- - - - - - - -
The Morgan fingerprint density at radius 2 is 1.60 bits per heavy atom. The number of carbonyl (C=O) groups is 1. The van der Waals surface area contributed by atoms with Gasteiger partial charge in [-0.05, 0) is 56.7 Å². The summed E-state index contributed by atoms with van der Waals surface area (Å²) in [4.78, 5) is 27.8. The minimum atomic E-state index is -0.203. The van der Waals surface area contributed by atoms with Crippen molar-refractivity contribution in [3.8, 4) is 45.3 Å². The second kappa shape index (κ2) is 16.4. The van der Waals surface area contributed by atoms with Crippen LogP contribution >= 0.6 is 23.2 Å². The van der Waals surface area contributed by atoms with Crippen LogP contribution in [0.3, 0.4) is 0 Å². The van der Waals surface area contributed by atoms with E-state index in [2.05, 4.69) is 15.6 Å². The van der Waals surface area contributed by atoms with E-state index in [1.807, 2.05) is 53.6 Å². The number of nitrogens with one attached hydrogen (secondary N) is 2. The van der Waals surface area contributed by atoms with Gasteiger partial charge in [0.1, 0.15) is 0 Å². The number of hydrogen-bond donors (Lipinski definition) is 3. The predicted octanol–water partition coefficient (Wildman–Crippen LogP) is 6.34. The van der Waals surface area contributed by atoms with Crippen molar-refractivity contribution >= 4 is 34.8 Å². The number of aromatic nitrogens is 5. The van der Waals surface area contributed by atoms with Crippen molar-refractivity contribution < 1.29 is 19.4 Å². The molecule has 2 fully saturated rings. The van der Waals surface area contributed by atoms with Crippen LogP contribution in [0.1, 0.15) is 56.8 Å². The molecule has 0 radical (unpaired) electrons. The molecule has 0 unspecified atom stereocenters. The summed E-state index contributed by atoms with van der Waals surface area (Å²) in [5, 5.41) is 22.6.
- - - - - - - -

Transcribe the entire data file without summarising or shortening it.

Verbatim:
The Morgan fingerprint density at radius 2 is 1.60 bits per heavy atom. The number of carbonyl (C=O) groups is 1. The van der Waals surface area contributed by atoms with Gasteiger partial charge in [-0.05, 0) is 56.7 Å². The summed E-state index contributed by atoms with van der Waals surface area (Å²) in [4.78, 5) is 27.8. The minimum atomic E-state index is -0.203. The van der Waals surface area contributed by atoms with Crippen molar-refractivity contribution in [3.8, 4) is 45.3 Å². The second kappa shape index (κ2) is 16.4. The van der Waals surface area contributed by atoms with Crippen LogP contribution >= 0.6 is 23.2 Å². The van der Waals surface area contributed by atoms with Crippen LogP contribution in [0.3, 0.4) is 0 Å². The van der Waals surface area contributed by atoms with E-state index in [2.05, 4.69) is 15.6 Å². The van der Waals surface area contributed by atoms with E-state index in [1.807, 2.05) is 53.6 Å². The number of nitrogens with one attached hydrogen (secondary N) is 2. The van der Waals surface area contributed by atoms with Gasteiger partial charge in [0.1, 0.15) is 0 Å². The number of hydrogen-bond donors (Lipinski definition) is 3. The predicted octanol–water partition coefficient (Wildman–Crippen LogP) is 6.34. The van der Waals surface area contributed by atoms with Crippen molar-refractivity contribution >= 4 is 34.8 Å². The number of aromatic nitrogens is 5. The van der Waals surface area contributed by atoms with Crippen molar-refractivity contribution < 1.29 is 19.4 Å². The molecule has 2 fully saturated rings. The van der Waals surface area contributed by atoms with Crippen LogP contribution in [0.1, 0.15) is 56.8 Å². The molecule has 0 radical (unpaired) electrons. The molecule has 0 unspecified atom stereocenters. The summed E-state index contributed by atoms with van der Waals surface area (Å²) in [5, 5.41) is 22.6.